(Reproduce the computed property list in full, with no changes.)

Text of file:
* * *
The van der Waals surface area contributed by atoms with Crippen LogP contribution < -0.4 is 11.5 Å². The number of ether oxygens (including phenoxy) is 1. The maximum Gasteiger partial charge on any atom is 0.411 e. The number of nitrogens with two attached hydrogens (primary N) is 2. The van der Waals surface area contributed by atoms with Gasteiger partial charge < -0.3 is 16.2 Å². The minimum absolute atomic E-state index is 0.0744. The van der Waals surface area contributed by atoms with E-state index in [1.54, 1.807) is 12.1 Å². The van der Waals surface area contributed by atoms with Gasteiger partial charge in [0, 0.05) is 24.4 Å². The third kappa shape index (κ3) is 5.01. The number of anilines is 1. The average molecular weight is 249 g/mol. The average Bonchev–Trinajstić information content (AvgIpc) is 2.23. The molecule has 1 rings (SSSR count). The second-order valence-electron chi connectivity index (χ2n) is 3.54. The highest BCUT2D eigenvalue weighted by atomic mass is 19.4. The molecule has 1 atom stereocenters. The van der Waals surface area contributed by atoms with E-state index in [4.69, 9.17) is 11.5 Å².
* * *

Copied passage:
The van der Waals surface area contributed by atoms with Crippen LogP contribution < -0.4 is 11.5 Å². The number of ether oxygens (including phenoxy) is 1. The maximum Gasteiger partial charge on any atom is 0.411 e. The number of nitrogens with two attached hydrogens (primary N) is 2. The van der Waals surface area contributed by atoms with Gasteiger partial charge < -0.3 is 16.2 Å². The minimum absolute atomic E-state index is 0.0744. The van der Waals surface area contributed by atoms with E-state index in [1.54, 1.807) is 12.1 Å². The van der Waals surface area contributed by atoms with Gasteiger partial charge in [0, 0.05) is 24.4 Å². The third kappa shape index (κ3) is 5.01. The number of anilines is 1. The average molecular weight is 249 g/mol. The average Bonchev–Trinajstić information content (AvgIpc) is 2.23. The molecule has 1 rings (SSSR count). The second-order valence-electron chi connectivity index (χ2n) is 3.54. The highest BCUT2D eigenvalue weighted by atomic mass is 19.4. The molecule has 1 atom stereocenters. The van der Waals surface area contributed by atoms with E-state index in [4.69, 9.17) is 11.5 Å².